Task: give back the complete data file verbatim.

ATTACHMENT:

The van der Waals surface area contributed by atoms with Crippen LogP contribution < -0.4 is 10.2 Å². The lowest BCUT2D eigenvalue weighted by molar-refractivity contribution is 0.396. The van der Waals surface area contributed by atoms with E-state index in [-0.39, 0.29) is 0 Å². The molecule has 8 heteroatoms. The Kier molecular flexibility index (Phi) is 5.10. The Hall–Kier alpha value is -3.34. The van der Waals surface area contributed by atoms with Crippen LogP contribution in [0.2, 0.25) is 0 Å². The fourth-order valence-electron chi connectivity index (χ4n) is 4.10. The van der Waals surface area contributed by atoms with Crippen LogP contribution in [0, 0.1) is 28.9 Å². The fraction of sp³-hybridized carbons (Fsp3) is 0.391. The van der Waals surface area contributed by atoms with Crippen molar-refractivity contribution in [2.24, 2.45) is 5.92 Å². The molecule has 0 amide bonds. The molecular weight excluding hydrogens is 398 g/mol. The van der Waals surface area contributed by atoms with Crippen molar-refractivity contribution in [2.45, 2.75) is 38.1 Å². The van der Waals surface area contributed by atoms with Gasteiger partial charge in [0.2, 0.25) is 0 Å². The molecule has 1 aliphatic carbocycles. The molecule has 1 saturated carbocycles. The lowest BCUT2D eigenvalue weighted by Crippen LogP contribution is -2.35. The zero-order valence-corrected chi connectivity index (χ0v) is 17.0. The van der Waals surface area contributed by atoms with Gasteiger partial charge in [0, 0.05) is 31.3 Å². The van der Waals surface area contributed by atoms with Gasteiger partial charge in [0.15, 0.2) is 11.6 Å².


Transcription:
The van der Waals surface area contributed by atoms with Crippen LogP contribution < -0.4 is 10.2 Å². The lowest BCUT2D eigenvalue weighted by molar-refractivity contribution is 0.396. The van der Waals surface area contributed by atoms with E-state index in [-0.39, 0.29) is 0 Å². The molecule has 8 heteroatoms. The Kier molecular flexibility index (Phi) is 5.10. The Hall–Kier alpha value is -3.34. The van der Waals surface area contributed by atoms with Crippen LogP contribution in [0.2, 0.25) is 0 Å². The fourth-order valence-electron chi connectivity index (χ4n) is 4.10. The van der Waals surface area contributed by atoms with Crippen LogP contribution in [0, 0.1) is 28.9 Å². The fraction of sp³-hybridized carbons (Fsp3) is 0.391. The van der Waals surface area contributed by atoms with Crippen molar-refractivity contribution in [2.24, 2.45) is 5.92 Å². The molecule has 0 amide bonds. The molecular weight excluding hydrogens is 398 g/mol. The van der Waals surface area contributed by atoms with Crippen molar-refractivity contribution in [2.45, 2.75) is 38.1 Å². The van der Waals surface area contributed by atoms with Gasteiger partial charge in [0.2, 0.25) is 0 Å². The molecule has 1 aliphatic carbocycles. The molecule has 1 saturated carbocycles. The lowest BCUT2D eigenvalue weighted by Crippen LogP contribution is -2.35. The zero-order valence-corrected chi connectivity index (χ0v) is 17.0. The van der Waals surface area contributed by atoms with Gasteiger partial charge in [0, 0.05) is 31.3 Å². The van der Waals surface area contributed by atoms with Gasteiger partial charge in [0.15, 0.2) is 11.6 Å².